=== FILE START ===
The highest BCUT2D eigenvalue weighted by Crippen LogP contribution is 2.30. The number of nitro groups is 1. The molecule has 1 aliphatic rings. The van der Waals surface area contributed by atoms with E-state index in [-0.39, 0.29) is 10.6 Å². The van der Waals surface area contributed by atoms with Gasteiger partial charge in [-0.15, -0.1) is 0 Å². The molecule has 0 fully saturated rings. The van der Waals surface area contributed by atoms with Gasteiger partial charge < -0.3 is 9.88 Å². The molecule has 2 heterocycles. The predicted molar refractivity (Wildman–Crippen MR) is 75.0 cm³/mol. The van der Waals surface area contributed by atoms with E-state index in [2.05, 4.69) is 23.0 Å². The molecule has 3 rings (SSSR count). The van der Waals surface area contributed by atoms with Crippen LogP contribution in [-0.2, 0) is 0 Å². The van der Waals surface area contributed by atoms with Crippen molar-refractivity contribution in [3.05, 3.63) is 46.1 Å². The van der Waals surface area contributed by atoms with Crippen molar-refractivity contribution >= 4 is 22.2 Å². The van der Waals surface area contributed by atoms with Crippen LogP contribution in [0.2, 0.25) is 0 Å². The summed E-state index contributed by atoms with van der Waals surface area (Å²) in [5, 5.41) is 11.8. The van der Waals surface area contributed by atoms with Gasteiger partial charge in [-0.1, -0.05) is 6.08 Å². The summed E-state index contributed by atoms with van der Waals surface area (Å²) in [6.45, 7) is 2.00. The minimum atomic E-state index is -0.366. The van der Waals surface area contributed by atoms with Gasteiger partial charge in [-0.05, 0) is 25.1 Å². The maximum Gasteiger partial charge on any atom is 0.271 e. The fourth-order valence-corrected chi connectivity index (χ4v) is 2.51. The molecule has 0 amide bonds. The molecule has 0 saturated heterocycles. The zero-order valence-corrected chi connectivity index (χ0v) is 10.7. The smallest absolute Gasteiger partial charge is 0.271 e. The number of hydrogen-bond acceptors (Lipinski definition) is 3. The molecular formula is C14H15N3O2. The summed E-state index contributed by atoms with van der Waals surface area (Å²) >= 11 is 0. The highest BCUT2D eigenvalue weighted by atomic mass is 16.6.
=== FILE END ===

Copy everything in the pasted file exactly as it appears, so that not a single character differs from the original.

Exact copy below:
The highest BCUT2D eigenvalue weighted by Crippen LogP contribution is 2.30. The number of nitro groups is 1. The molecule has 1 aliphatic rings. The van der Waals surface area contributed by atoms with E-state index in [-0.39, 0.29) is 10.6 Å². The van der Waals surface area contributed by atoms with Gasteiger partial charge in [-0.15, -0.1) is 0 Å². The molecule has 0 fully saturated rings. The van der Waals surface area contributed by atoms with Gasteiger partial charge < -0.3 is 9.88 Å². The molecule has 2 heterocycles. The predicted molar refractivity (Wildman–Crippen MR) is 75.0 cm³/mol. The van der Waals surface area contributed by atoms with E-state index in [2.05, 4.69) is 23.0 Å². The molecule has 3 rings (SSSR count). The van der Waals surface area contributed by atoms with Crippen LogP contribution in [-0.2, 0) is 0 Å². The van der Waals surface area contributed by atoms with Crippen molar-refractivity contribution in [3.05, 3.63) is 46.1 Å². The van der Waals surface area contributed by atoms with Crippen molar-refractivity contribution >= 4 is 22.2 Å². The van der Waals surface area contributed by atoms with Crippen LogP contribution in [0.2, 0.25) is 0 Å². The summed E-state index contributed by atoms with van der Waals surface area (Å²) in [5, 5.41) is 11.8. The van der Waals surface area contributed by atoms with Gasteiger partial charge in [-0.1, -0.05) is 6.08 Å². The summed E-state index contributed by atoms with van der Waals surface area (Å²) in [6.45, 7) is 2.00. The minimum atomic E-state index is -0.366. The van der Waals surface area contributed by atoms with Gasteiger partial charge in [-0.05, 0) is 25.1 Å². The maximum Gasteiger partial charge on any atom is 0.271 e. The fourth-order valence-corrected chi connectivity index (χ4v) is 2.51. The molecule has 0 amide bonds. The molecule has 0 saturated heterocycles. The zero-order valence-corrected chi connectivity index (χ0v) is 10.7. The smallest absolute Gasteiger partial charge is 0.271 e. The number of hydrogen-bond acceptors (Lipinski definition) is 3. The molecular formula is C14H15N3O2. The summed E-state index contributed by atoms with van der Waals surface area (Å²) >= 11 is 0. The highest BCUT2D eigenvalue weighted by atomic mass is 16.6.